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Sunscreens, even when applied generously, have no effect on vitamin D levels, study finds

The findings should reassure people that the benefits of sunscreen outweigh concerns about its possible effects on vitamin D levels in the body, says Antony Young, the study’s lead author and a photobiologist at King’s College London.

sunscreen
The study found that the use of sunscreen has no meaningful effect on vitamin D levels.
Photo by Samuel Bordo on Unsplash

Wearing sunscreen does not interfere with the body’s production of vitamin D, according to a study published Thursday in the British Journal of Dermatology.

This research and its findings should reassure people that the benefits of sunscreen outweigh concerns about its possible effects on vitamin D levels in the body, says Antony Young, the study’s lead author and a photobiologist at King’s College London.

Such concerns have been based primarily on laboratory studies, Young and his colleagues point out in their paper. By contrast, their study was a “field trial.” It tested the use of sunscreens on real people in a real-life situation — while they were vacationing in a particularly sunny locale.

“Sunlight is the main source of vitamin D,” said Young in a statement released with the study. “Sunscreens can prevent sunburn and skin cancer, but there has been a lot of uncertainty about the effects of sunscreens on vitamin D.”

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The new study demonstrates, he added, that “even when used optimally to prevent sunburn, [sunscreens] allowed excellent vitamin D synthesis.”

Study details

For the study, Young and his colleagues recruited 79 healthy adults living in Poland. All the participants had either type II (“usually burns, tans minimally”) or type III (“sometimes mild burn, tans uniformly”) skin, based on the Harvard-developed Fitzpatrick classification system.

Sixty-two of the participants were sent to Tenerife, the main island in Spain’s Canary Islands off West Africa, for a week in the sun. (I suspect finding volunteers for this study was not difficult.) Tenerife has a very high UV index, similar to that of south Florida, the researchers note in their paper.

The vacationing participants were then divided into three groups. Two groups (20 participants in each) were instructed to apply a tube of sunscreen with a sun protection factor (SPF) of 15 to their skin three times a day: in the morning, at mid-day and again at mid-afternoon. One of these groups was given a broad-spectrum sunscreen, which provides balanced protection against both UVA and UVB rays, while the other received a non-broad-spectrum sunscreen, with low UVA protection. The third group (22 participants) was told to use their own sunscreen, and they weren’t instructed on how or when to use it.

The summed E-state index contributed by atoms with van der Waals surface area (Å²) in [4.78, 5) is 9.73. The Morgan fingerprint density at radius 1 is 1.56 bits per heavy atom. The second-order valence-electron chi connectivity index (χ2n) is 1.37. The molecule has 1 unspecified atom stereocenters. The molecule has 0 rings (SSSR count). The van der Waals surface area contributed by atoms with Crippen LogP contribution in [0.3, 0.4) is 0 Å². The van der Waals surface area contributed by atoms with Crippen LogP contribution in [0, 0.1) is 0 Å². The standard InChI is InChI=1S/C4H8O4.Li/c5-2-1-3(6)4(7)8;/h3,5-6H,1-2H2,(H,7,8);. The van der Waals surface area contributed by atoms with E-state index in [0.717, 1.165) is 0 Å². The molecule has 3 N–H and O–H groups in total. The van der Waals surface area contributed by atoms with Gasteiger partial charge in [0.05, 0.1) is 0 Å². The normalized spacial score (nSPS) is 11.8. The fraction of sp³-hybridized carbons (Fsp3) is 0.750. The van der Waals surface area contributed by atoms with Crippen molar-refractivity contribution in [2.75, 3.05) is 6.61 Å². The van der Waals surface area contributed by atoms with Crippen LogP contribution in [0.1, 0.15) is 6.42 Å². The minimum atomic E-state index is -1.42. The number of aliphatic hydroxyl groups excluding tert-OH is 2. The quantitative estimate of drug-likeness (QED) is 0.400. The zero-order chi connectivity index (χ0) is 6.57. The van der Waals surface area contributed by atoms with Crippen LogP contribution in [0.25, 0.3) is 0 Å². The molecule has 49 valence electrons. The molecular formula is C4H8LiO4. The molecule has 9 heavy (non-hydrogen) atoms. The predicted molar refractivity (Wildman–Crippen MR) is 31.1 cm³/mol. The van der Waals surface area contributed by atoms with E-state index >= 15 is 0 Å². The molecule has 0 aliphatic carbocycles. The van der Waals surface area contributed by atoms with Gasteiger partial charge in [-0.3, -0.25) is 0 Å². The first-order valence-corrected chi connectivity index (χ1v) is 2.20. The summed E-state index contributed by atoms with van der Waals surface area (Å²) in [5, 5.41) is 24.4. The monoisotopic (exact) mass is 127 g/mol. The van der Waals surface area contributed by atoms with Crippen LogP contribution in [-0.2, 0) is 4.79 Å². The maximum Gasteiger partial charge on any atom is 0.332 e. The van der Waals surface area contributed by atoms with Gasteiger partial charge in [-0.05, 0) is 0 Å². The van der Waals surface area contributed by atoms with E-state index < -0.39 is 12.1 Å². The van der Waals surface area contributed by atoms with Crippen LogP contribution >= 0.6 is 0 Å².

A fourth group — the “control” (17 patients) — remained in Poland.

All the participants were asked to keep diaries during the week of their sun exposure. Blood tests to measure their vitamin D levels were taken 24 hours before and 24 to 48 hours after the vacationing groups went to Tenerife. Their level of sunburn was also measured.

Key findings

The study found that the use of sunscreen has no meaningful effect on vitamin D levels.  All three groups that went to Tenerife experienced “highly significant” increases in their vitamin D levels when compared to the group that remained in Poland.

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Interestingly, the broad-spectrum sunscreen was associated with higher Vitamin D synthesis than the non-broad-spectrum one — probably because it allows for more UVB rays to penetrate the skin, say the researchers.

The study also found that group of vacationers who used their own sunscreen (without being given instructions on how and when to apply it) experienced significantly more sunburn while in Tenerife than the other two groups who went there.

Limitations and implications

The study comes with several important caveats. It included a relatively small number of participants who live in one city in Poland and who have similar skin types. The findings might not apply to people with either darker or lighter skin types.

Furthermore, the participants were not randomly assigned to the study’s groups. The people who chose to stay behind in Poland may have been different from the other groups in ways that affected their vitamin D levels. Indeed, the people who remained behind tended to be older than those who went to Tenerife, and vitamin D synthesis is known to decrease with age.

Still, the fact that the study was conducted under “real life” holiday conditions rather than in a laboratory gives its findings some weight.

In another study, published in the same issue of the British Journal of Dermatology, an international team of researchers reviewed 75 field trials, observational studies and experimental studies (ones conducted in a laboratory using artificial light) that had looked at the effect of sunscreen on vitamin D production between 1970 and 2017.

That paper also concludes that using sunscreen — even when applied frequently and generously, as advised by health officials — has no significant effect on the body’s production of vitamin D.

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In fact, the authors of the paper say their review suggests that “other photoprotection behaviour (such as seeking shade, wearing protective clothing and long sleeves) may have more impact on vitamin D status than sunscreen use.”

Unfortunately, several of the authors of that review are employed by L’Oreal, a company that sells sunscreens along with other cosmetic and beauty products. The review’s findings, therefore, have to be viewed through that conflict-of-interest prism.

FMI: You can read both studies at the British Journal of Dermatology’s website.